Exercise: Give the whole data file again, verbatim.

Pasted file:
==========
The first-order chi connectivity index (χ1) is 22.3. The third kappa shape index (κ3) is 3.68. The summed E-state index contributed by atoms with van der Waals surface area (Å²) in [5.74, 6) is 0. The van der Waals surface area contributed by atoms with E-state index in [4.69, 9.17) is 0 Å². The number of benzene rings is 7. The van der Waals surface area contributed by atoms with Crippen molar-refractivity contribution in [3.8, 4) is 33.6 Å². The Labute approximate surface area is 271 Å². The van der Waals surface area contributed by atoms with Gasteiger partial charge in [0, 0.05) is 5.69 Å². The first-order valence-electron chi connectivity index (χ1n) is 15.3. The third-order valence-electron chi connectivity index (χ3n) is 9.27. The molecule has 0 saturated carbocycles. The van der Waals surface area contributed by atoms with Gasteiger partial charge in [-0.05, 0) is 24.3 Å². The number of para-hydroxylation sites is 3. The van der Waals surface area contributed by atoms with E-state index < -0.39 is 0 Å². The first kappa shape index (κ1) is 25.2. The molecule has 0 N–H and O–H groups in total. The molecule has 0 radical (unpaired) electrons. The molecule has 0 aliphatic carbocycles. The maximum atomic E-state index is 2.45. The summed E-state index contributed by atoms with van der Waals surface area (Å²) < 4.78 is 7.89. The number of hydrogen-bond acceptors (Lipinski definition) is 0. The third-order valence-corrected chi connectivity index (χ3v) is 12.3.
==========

The first-order chi connectivity index (χ1) is 22.3. The third kappa shape index (κ3) is 3.68. The summed E-state index contributed by atoms with van der Waals surface area (Å²) in [5.74, 6) is 0. The van der Waals surface area contributed by atoms with E-state index in [4.69, 9.17) is 0 Å². The number of benzene rings is 7. The van der Waals surface area contributed by atoms with Crippen molar-refractivity contribution in [3.8, 4) is 33.6 Å². The Labute approximate surface area is 271 Å². The van der Waals surface area contributed by atoms with Gasteiger partial charge in [0, 0.05) is 5.69 Å². The first-order valence-electron chi connectivity index (χ1n) is 15.3. The third-order valence-electron chi connectivity index (χ3n) is 9.27. The molecule has 0 saturated carbocycles. The van der Waals surface area contributed by atoms with Gasteiger partial charge in [-0.05, 0) is 24.3 Å². The number of para-hydroxylation sites is 3. The van der Waals surface area contributed by atoms with E-state index < -0.39 is 0 Å². The first kappa shape index (κ1) is 25.2. The molecule has 0 N–H and O–H groups in total. The molecule has 0 radical (unpaired) electrons. The molecule has 0 aliphatic carbocycles. The maximum atomic E-state index is 2.45. The summed E-state index contributed by atoms with van der Waals surface area (Å²) < 4.78 is 7.89. The number of hydrogen-bond acceptors (Lipinski definition) is 0. The third-order valence-corrected chi connectivity index (χ3v) is 12.3.